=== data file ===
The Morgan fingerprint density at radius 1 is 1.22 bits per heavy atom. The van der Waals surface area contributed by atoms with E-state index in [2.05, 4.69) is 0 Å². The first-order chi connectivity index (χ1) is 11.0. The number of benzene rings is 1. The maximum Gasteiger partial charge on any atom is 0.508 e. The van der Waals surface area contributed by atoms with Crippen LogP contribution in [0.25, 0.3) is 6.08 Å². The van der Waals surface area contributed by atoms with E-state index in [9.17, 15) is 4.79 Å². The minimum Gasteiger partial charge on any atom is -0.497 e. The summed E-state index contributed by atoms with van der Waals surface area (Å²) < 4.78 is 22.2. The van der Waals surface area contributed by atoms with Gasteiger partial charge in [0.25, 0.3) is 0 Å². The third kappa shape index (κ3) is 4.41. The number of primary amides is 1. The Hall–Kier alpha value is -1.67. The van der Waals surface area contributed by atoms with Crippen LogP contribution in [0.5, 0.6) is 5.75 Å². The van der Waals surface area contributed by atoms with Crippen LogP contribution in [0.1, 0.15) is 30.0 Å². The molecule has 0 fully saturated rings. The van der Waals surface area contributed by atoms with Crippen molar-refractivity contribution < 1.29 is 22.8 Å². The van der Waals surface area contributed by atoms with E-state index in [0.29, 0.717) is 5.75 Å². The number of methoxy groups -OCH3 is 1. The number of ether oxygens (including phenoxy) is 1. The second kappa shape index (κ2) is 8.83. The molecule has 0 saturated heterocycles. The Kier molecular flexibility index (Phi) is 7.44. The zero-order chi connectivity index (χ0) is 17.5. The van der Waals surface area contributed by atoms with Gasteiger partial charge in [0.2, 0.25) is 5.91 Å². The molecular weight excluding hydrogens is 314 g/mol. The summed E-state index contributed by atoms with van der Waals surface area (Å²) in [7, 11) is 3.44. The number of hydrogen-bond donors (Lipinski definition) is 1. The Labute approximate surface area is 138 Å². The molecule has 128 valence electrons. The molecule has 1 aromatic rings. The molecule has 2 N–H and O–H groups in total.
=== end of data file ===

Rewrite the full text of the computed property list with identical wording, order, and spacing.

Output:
The Morgan fingerprint density at radius 1 is 1.22 bits per heavy atom. The van der Waals surface area contributed by atoms with E-state index in [2.05, 4.69) is 0 Å². The first-order chi connectivity index (χ1) is 11.0. The number of benzene rings is 1. The maximum Gasteiger partial charge on any atom is 0.508 e. The van der Waals surface area contributed by atoms with Crippen LogP contribution in [0.25, 0.3) is 6.08 Å². The van der Waals surface area contributed by atoms with E-state index in [9.17, 15) is 4.79 Å². The minimum Gasteiger partial charge on any atom is -0.497 e. The summed E-state index contributed by atoms with van der Waals surface area (Å²) < 4.78 is 22.2. The van der Waals surface area contributed by atoms with Gasteiger partial charge in [0.25, 0.3) is 0 Å². The third kappa shape index (κ3) is 4.41. The number of primary amides is 1. The Hall–Kier alpha value is -1.67. The van der Waals surface area contributed by atoms with Crippen LogP contribution in [0.5, 0.6) is 5.75 Å². The van der Waals surface area contributed by atoms with Crippen LogP contribution in [0.1, 0.15) is 30.0 Å². The molecule has 0 fully saturated rings. The van der Waals surface area contributed by atoms with Crippen molar-refractivity contribution < 1.29 is 22.8 Å². The van der Waals surface area contributed by atoms with E-state index in [0.29, 0.717) is 5.75 Å². The number of methoxy groups -OCH3 is 1. The number of ether oxygens (including phenoxy) is 1. The second kappa shape index (κ2) is 8.83. The molecule has 0 saturated heterocycles. The Kier molecular flexibility index (Phi) is 7.44. The zero-order chi connectivity index (χ0) is 17.5. The van der Waals surface area contributed by atoms with Gasteiger partial charge in [0.2, 0.25) is 5.91 Å². The molecular weight excluding hydrogens is 314 g/mol. The summed E-state index contributed by atoms with van der Waals surface area (Å²) in [7, 11) is 3.44. The number of hydrogen-bond donors (Lipinski definition) is 1. The Labute approximate surface area is 138 Å². The molecule has 128 valence electrons. The molecule has 1 aromatic rings. The molecule has 2 N–H and O–H groups in total.